Tuesday, October 9, 2012

Spring Bulbs

The weather is certainly getting cooler, but there are still some nice days to get out into the garden and now is the time to plant spring bulbs!
Here are some general guidelines for planting bulbs.
  • Bulbs don’t typically like heavy soil. If you are dealing with clay, definitely amend with compost or peat to loosen the soil and improve the drainage.
  • Bulbs should be planted at a depth of 2-3 times their height. For example, from base to top Crocus corms are about 1″ tall and should be planted 3″ deep. Daffodils are 2-3″ tall and should be planted about 6″ deep.
  • Bulb-tone is a great fertilizer that has all of the nutrients that bulbs need to look amazing. Apply at planting time according to label directions.
  • Bulbs should be watered in after planting to settle the soil, don’t compact the soil using your hands, feet, shovel etc! Bulbs like a loose soil and compacted soil can impede their growth in spring.
  • In general bulbs are frost tolerant when they emerge in spring, you shouldn’t need to protect them unless we are going to have a hard freeze.
  • After blooming, leave the foliage to grow until it turns yellow and the bulbs start to go dormant. The bulbs need energy for the next season, and the foliage produces important nutrients and carbohydrates that the bulb stores until the next year.

There are a number of handy tools for planting bulbs that can make your job a whole lot easier as well. My favorite is the Protech 24″ bulb planter drill bit. It’s a 2 3/4″ auger bit that works on corded or cordless drills that is great for planting large single bulbs or 2-3 smaller bulbs very quickly. 



An indispensable tool is a Hori Hori.  This is a Japanese garden knife and it's an indispensable tool that no gardener should be without!  It is great for digging, dividing, weeding, root-pruning and a huge list of other chores- including bulb planting.



I also like this great trowel/transplanter made by Green Thumb. It has a narrow blade with inch and centimeter markings and is serrated on one side. It works great for planting bulbs and perennials. It’s sturdy cast aluminum with a rubberized handle and has a 5 year warranty.
 


And what about the bulbs themselves? What should you plant? Besides the myriad of Tulips, Daffodils, Hyacinths, & Crocuses in a wide range of colors there is a huge number of lesser known bulbs.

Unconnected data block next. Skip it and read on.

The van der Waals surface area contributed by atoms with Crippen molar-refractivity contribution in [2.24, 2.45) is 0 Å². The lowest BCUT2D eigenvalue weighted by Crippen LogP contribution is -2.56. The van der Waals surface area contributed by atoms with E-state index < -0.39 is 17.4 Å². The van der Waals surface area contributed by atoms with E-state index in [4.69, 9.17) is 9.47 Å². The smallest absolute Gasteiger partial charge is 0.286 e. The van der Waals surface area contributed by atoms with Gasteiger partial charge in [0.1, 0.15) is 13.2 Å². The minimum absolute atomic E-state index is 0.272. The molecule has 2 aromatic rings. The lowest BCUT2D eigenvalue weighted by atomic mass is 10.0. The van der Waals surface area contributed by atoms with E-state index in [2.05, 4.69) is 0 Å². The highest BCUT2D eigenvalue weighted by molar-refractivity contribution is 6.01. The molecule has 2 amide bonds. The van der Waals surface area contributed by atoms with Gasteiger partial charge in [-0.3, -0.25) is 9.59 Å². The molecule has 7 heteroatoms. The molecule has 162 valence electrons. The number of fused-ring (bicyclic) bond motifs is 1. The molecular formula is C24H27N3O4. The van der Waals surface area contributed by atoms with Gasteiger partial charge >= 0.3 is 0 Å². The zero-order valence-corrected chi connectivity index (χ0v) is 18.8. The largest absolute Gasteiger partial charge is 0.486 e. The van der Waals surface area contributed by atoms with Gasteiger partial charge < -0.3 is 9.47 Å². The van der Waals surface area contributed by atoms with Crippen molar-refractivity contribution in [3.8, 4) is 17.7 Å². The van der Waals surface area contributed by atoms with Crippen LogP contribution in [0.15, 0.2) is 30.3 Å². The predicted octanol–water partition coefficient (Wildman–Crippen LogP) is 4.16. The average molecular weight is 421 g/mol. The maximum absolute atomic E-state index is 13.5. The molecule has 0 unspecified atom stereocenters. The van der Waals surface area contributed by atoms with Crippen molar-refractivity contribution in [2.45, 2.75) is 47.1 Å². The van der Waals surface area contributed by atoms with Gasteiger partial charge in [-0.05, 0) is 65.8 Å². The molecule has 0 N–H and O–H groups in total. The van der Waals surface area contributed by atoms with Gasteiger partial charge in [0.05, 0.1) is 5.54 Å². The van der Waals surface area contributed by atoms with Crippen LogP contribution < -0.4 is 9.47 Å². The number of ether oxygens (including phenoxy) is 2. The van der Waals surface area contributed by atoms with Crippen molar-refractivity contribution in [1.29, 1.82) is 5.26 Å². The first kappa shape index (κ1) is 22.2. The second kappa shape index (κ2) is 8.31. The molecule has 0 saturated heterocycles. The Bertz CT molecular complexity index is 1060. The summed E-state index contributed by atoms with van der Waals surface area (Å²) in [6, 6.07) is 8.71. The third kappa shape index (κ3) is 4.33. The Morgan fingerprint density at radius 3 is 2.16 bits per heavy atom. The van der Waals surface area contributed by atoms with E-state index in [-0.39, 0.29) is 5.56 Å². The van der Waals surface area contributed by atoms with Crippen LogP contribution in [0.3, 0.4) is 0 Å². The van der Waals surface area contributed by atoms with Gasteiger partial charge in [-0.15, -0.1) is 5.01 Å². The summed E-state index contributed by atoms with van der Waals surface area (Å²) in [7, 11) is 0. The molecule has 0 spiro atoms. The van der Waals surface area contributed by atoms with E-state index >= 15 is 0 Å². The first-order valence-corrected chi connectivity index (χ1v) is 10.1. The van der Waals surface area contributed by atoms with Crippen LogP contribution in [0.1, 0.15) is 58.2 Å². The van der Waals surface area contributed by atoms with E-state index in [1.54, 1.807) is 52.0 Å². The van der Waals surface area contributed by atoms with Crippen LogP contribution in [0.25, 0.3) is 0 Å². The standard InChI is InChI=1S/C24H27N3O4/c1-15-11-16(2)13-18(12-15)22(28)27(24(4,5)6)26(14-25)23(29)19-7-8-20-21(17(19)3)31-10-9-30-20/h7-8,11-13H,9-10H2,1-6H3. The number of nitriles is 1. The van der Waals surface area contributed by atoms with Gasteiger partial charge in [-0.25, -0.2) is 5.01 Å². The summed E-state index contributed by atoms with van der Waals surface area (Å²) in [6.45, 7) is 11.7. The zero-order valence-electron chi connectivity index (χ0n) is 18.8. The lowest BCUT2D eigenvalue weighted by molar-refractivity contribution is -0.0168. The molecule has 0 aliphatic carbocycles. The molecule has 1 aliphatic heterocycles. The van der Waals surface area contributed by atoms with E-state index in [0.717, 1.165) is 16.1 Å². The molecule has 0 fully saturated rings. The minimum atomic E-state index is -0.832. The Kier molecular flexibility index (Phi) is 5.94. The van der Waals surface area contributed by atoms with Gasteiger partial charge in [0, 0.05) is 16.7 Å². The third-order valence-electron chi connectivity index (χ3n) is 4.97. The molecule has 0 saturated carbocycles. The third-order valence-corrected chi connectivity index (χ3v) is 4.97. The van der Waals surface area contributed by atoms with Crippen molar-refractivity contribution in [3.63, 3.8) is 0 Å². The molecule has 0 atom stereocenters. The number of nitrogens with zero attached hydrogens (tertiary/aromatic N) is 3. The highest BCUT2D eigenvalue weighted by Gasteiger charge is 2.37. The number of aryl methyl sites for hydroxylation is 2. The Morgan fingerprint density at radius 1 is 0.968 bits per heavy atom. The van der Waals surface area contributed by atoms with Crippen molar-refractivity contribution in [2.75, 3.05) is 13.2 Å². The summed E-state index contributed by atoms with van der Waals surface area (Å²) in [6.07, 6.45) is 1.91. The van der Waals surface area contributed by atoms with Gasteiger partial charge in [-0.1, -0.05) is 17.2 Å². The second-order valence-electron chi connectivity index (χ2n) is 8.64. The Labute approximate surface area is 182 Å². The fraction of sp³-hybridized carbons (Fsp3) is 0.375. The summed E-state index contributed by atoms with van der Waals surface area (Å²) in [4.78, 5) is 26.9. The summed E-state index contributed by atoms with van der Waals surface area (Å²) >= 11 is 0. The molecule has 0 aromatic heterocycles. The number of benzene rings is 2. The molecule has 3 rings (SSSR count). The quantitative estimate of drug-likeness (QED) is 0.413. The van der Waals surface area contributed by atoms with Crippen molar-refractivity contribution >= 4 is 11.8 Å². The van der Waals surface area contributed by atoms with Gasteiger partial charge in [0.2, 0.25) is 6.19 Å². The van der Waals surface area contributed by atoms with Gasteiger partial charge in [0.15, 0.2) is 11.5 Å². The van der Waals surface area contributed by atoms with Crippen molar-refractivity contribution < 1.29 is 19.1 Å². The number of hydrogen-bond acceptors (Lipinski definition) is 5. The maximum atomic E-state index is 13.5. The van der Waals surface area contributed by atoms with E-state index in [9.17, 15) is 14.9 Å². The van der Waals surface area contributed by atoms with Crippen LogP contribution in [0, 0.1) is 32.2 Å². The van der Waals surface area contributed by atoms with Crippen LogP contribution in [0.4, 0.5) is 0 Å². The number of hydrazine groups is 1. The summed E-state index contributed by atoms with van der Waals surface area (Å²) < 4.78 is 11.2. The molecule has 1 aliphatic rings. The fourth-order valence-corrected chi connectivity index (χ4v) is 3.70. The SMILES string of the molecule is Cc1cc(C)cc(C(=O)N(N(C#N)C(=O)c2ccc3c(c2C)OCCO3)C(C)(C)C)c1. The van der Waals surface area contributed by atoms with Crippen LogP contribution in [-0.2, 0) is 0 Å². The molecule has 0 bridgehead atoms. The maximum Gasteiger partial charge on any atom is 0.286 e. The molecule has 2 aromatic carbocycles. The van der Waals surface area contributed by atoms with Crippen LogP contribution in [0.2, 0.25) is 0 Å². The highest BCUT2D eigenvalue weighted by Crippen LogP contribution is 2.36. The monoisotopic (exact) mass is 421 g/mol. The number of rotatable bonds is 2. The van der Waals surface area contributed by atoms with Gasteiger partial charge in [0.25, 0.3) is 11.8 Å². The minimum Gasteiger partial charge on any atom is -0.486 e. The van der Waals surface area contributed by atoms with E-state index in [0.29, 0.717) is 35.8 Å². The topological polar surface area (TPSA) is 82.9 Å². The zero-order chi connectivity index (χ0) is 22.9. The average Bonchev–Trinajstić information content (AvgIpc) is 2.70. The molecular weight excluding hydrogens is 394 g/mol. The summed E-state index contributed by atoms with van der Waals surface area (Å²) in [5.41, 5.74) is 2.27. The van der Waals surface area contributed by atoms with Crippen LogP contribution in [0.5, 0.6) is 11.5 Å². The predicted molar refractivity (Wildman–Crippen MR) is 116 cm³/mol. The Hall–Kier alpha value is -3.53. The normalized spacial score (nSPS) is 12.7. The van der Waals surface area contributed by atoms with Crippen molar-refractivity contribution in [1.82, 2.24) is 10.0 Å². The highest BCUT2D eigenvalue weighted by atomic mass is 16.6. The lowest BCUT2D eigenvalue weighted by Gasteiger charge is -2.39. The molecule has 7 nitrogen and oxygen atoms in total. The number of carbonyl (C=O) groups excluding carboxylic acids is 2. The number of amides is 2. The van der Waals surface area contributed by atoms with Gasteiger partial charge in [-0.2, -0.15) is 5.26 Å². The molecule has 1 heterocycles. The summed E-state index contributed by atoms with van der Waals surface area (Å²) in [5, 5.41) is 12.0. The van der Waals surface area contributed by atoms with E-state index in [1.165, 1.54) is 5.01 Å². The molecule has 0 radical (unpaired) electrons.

One of my favorite bulbs is Surprise Lily or Resurrection Lily, Lycoris squamigera. I've posted about them before.

I'm also a big fan of pretty much all of the Fritillaria species.  The one most people are familiar with is F. imperialis, which is the large flowered yellow, orange, or red species.  2 others that I grow are F. persica with 24" tall spikes of clustered black flowers (or the very rare ivory flowered variety) and F. asyriaca which features nodding black bells with a golden-yellow rim on 12" stems.

There are a number of great ornamental onion plants (or Allium), many are familiar with the giant globe onions like ‘Globemaster’ or ‘Gladiator’, but there are some great small varieties as well.  Most of the ornamental onions start to bloom in late May to early June.

Blue onion, Allium azureum, is a great azure blue flowered species that reaches about 22″ tall. This is one of the most striking onions due to its flower color. It is however a notorious self-seeder, but it pulls easily. It is also great for naturalizing in a wildflower garden.

Allium moly is a unique small yellow-flowered onion that grows up to 15" tall.  This one can also be a little bit of a self-seeder so deadhead, pull unwanted seedlings, or let it naturalize.

Allium siculum is a neat onion that reaches 24-34" in height and features pendulous, creamy blooms with a reddish center. 

Snowdrops, Galanthus nivalis, are one of the first bulbs to bloom. They have small, white, nodding flowers that often emerge in March and April when there is still snow on the ground.

Camassia quamash 'Blue Melody' is a late spring to early summer flowering bulb that tolerates moist soil and clay. Beautiful variegated grass-like foliage is followed by starry blue flowers. ‘Blue Melody’ is a fairly good grower that offsets freely, but takes some time to start blooming well.

Nearly everybody is familiar with tulips, but there are some smaller tulips that look little like the flower you’ve seen in gardens. Tulip ‘Lilac Wonder’ is a great species tulip that makes a great addition to rock gardens and the front of flower borders. Mine usually top out at 6-8″.

This is just a small sampling of the amazing diversity of spring bulbs.  I highly recommend seeking out some different bulbs this fall and giving them a try.

2 comments:

  1. Just stopped in for a quick visit. I've posted in the past, a number of photos of the many Spring bulbs here in the gardens on the shores of Lake MIchigan. Can not wait for Spring to come - already!

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  2. Yes indeed its a perfect time to plant spring bulbs!. Thanks for guidelines i was looking for them as the different ideas were already in my mind and i guess this one is better.

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